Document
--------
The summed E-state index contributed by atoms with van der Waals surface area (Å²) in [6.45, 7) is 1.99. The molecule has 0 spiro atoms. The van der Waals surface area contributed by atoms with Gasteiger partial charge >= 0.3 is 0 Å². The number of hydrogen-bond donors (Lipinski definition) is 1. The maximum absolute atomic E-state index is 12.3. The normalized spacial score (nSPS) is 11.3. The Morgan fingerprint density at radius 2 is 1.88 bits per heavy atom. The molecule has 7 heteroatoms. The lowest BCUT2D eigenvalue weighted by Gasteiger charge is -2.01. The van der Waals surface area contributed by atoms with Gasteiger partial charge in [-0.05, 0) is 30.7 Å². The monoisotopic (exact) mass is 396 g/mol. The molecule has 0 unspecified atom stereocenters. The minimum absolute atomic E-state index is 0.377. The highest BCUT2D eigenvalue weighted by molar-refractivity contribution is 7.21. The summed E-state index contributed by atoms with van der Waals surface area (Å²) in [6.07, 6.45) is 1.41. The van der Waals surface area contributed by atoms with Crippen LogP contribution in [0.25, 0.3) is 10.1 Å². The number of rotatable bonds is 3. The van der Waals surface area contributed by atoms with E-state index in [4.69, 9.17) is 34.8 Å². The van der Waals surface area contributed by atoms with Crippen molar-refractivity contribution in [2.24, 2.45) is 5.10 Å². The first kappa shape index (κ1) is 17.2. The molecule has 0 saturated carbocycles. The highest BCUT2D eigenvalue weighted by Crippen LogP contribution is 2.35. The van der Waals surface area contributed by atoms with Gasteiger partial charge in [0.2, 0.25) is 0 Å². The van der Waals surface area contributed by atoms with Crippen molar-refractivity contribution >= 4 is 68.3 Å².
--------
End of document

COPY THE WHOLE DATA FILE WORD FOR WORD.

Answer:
The summed E-state index contributed by atoms with van der Waals surface area (Å²) in [6.45, 7) is 1.99. The molecule has 0 spiro atoms. The van der Waals surface area contributed by atoms with Gasteiger partial charge >= 0.3 is 0 Å². The number of hydrogen-bond donors (Lipinski definition) is 1. The maximum absolute atomic E-state index is 12.3. The normalized spacial score (nSPS) is 11.3. The Morgan fingerprint density at radius 2 is 1.88 bits per heavy atom. The molecule has 7 heteroatoms. The lowest BCUT2D eigenvalue weighted by Gasteiger charge is -2.01. The van der Waals surface area contributed by atoms with Gasteiger partial charge in [-0.05, 0) is 30.7 Å². The monoisotopic (exact) mass is 396 g/mol. The molecule has 0 unspecified atom stereocenters. The minimum absolute atomic E-state index is 0.377. The highest BCUT2D eigenvalue weighted by molar-refractivity contribution is 7.21. The summed E-state index contributed by atoms with van der Waals surface area (Å²) in [6.07, 6.45) is 1.41. The van der Waals surface area contributed by atoms with Crippen LogP contribution in [0.25, 0.3) is 10.1 Å². The number of rotatable bonds is 3. The van der Waals surface area contributed by atoms with E-state index in [4.69, 9.17) is 34.8 Å². The van der Waals surface area contributed by atoms with Crippen molar-refractivity contribution in [2.24, 2.45) is 5.10 Å². The first kappa shape index (κ1) is 17.2. The molecule has 0 saturated carbocycles. The highest BCUT2D eigenvalue weighted by Crippen LogP contribution is 2.35. The van der Waals surface area contributed by atoms with Gasteiger partial charge in [0.2, 0.25) is 0 Å². The van der Waals surface area contributed by atoms with Crippen molar-refractivity contribution >= 4 is 68.3 Å².